Syria reviewed: the collapse of a nation

Published: November 2015

ZACH DYER

Staff Writer

Syria is crumbling – having been destroyed over a combination of years of resistance by the Assad regime, massive amounts of fighting, not just between the Assad regime and the rebels, but also between the regime and outside factions, economic disability and drought.

Sadly, though, this is not the first time something like this has happened in Syria, and in order to understand what is happening in Syria today, one must look back at what was happening in the late 1970s and early 1980s. It is important to recognize that most of the fighting that has been happening in Syria revolves around not just land, but also around which faction is in power. For the last 50 years, the Assad regime, composed of mainly Shiite Muslims, has been in charge, much to the dismay of the Sunni Muslims that both lived in Syria and operated in its politics. With this being said, it is important to not reduce the war to a purely religious issue.

The last round of the Syrian civil war, according to Professor Robinson of the U.S. Naval Postgraduate School, began after the regime of Hafez Al-Assad, president of Syria intervened in Lebanon’s Civil War in 1976. For Christians in Lebanon – who were on the brink of being defeated by Muslim forces –being aided by Syrian forces was seen, by pious Sunni Muslims in Syria, as proof of the heresy present in the Assad regime. This resulted in a civil war that lasted for six years. Assad only was able to end the war by cutting a deal with his rivals in Syrian politics.

“(Cutting this deal) gave Assad the political cover he needed to launch an assault on Hama, the stronghold of (rebel) power in Syria,” said Robinson.

This assault leveled much of the city that the Muslim Brotherhood (i.e. rebels) occupied, and in so doing, effectively ended the first round of the civil war. While the war was over in Assad’s eyes, it was not completely over for those fighting the regime. For them, it was merely a temporary hiatus until the fighting began again. In fact, many of those that are fighting today are fighting alongside their fathers, who fought in the first round of the civil war all those years ago. Many of the activists in Syria today are activists because their parents were activists.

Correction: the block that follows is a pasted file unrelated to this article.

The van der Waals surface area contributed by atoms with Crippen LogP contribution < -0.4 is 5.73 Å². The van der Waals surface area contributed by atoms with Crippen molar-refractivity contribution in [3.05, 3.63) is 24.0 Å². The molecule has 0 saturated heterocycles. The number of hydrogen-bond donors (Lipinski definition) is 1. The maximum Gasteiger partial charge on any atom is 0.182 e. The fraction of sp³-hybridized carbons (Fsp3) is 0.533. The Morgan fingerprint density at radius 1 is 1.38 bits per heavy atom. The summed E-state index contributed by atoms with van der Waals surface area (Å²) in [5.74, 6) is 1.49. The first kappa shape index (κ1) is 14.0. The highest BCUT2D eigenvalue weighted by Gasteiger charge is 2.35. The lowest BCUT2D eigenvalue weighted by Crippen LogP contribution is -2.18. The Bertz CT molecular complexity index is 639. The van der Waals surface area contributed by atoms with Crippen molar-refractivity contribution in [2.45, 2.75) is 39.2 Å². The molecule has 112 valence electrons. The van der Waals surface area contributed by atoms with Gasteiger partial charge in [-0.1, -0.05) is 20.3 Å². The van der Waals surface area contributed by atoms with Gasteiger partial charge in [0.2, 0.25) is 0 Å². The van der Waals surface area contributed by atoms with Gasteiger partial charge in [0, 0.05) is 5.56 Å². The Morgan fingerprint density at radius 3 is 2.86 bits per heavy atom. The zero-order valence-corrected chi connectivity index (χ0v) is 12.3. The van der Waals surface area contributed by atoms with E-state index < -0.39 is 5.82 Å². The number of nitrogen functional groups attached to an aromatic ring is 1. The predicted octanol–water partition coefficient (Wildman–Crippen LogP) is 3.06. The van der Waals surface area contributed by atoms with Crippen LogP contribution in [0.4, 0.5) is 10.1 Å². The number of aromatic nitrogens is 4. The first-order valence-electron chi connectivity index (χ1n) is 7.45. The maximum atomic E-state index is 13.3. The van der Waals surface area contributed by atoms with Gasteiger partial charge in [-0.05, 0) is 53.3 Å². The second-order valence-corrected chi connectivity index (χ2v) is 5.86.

The second round of the civil war in Syria, the one happening today, can trace its roots to two different sources. The first has to do with the number of people in Syria. This number has been booming in recent years due to a large influx of refugees.

While the population was booming, the economy was shrinking. Much of the economy in Syria revolves around agriculture and with the severity of the droughts, agriculture suffered. This tension was the kindling to the start of the second civil war.
According to William Polk, a contributor to “The Atlantic” and a professor at Harvard, “…as the number of people in the country has increased, they have been unable to agree on how to divide what they have. So it is important to understand how their ‘social contract’ – their view of their relationship with one another and with the government – evolved and then shattered.”

This strained relationship with the government finally broke in 2011, when the Syrian government arrested at least 15 children for painting anti-government graffiti on the walls of a school during protests in Daraa.